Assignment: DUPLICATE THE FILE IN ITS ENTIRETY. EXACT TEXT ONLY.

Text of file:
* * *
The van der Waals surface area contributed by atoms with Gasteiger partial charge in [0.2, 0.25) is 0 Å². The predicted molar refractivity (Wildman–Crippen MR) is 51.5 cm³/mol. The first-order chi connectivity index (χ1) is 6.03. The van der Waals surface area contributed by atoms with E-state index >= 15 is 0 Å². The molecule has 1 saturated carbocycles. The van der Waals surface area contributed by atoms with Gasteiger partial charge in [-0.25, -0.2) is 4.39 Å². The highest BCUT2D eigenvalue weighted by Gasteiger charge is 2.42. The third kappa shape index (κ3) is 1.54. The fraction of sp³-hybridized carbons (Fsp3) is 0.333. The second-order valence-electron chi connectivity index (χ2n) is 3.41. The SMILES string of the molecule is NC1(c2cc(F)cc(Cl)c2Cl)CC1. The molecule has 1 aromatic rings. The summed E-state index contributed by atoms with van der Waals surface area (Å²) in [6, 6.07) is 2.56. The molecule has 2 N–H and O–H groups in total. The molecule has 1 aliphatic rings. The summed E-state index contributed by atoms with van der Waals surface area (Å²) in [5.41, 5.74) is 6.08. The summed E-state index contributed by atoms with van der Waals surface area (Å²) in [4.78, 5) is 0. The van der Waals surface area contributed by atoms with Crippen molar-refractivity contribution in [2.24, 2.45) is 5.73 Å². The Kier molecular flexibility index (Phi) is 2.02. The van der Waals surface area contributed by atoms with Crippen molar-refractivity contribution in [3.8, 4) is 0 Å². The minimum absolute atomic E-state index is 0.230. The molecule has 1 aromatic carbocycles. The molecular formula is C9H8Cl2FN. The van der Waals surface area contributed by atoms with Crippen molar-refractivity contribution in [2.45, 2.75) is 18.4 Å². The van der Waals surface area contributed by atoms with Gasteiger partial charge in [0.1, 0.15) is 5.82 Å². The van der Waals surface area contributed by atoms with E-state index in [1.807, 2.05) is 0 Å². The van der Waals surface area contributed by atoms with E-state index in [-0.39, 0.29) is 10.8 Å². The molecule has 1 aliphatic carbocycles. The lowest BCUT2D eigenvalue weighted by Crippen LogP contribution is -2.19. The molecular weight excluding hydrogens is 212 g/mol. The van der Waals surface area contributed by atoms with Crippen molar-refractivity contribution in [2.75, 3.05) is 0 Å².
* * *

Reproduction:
The van der Waals surface area contributed by atoms with Gasteiger partial charge in [0.2, 0.25) is 0 Å². The predicted molar refractivity (Wildman–Crippen MR) is 51.5 cm³/mol. The first-order chi connectivity index (χ1) is 6.03. The van der Waals surface area contributed by atoms with E-state index >= 15 is 0 Å². The molecule has 1 saturated carbocycles. The van der Waals surface area contributed by atoms with Gasteiger partial charge in [-0.25, -0.2) is 4.39 Å². The highest BCUT2D eigenvalue weighted by Gasteiger charge is 2.42. The third kappa shape index (κ3) is 1.54. The fraction of sp³-hybridized carbons (Fsp3) is 0.333. The second-order valence-electron chi connectivity index (χ2n) is 3.41. The SMILES string of the molecule is NC1(c2cc(F)cc(Cl)c2Cl)CC1. The molecule has 1 aromatic rings. The summed E-state index contributed by atoms with van der Waals surface area (Å²) in [6, 6.07) is 2.56. The molecule has 2 N–H and O–H groups in total. The molecule has 1 aliphatic rings. The summed E-state index contributed by atoms with van der Waals surface area (Å²) in [5.41, 5.74) is 6.08. The summed E-state index contributed by atoms with van der Waals surface area (Å²) in [4.78, 5) is 0. The van der Waals surface area contributed by atoms with Crippen molar-refractivity contribution in [2.24, 2.45) is 5.73 Å². The Kier molecular flexibility index (Phi) is 2.02. The van der Waals surface area contributed by atoms with Crippen molar-refractivity contribution in [3.8, 4) is 0 Å². The minimum absolute atomic E-state index is 0.230. The molecule has 1 aromatic carbocycles. The molecular formula is C9H8Cl2FN. The van der Waals surface area contributed by atoms with Crippen molar-refractivity contribution in [2.45, 2.75) is 18.4 Å². The van der Waals surface area contributed by atoms with Gasteiger partial charge in [0.1, 0.15) is 5.82 Å². The van der Waals surface area contributed by atoms with E-state index in [1.807, 2.05) is 0 Å². The van der Waals surface area contributed by atoms with E-state index in [-0.39, 0.29) is 10.8 Å². The molecule has 1 aliphatic carbocycles. The lowest BCUT2D eigenvalue weighted by Crippen LogP contribution is -2.19. The molecular weight excluding hydrogens is 212 g/mol. The van der Waals surface area contributed by atoms with Crippen molar-refractivity contribution in [2.75, 3.05) is 0 Å².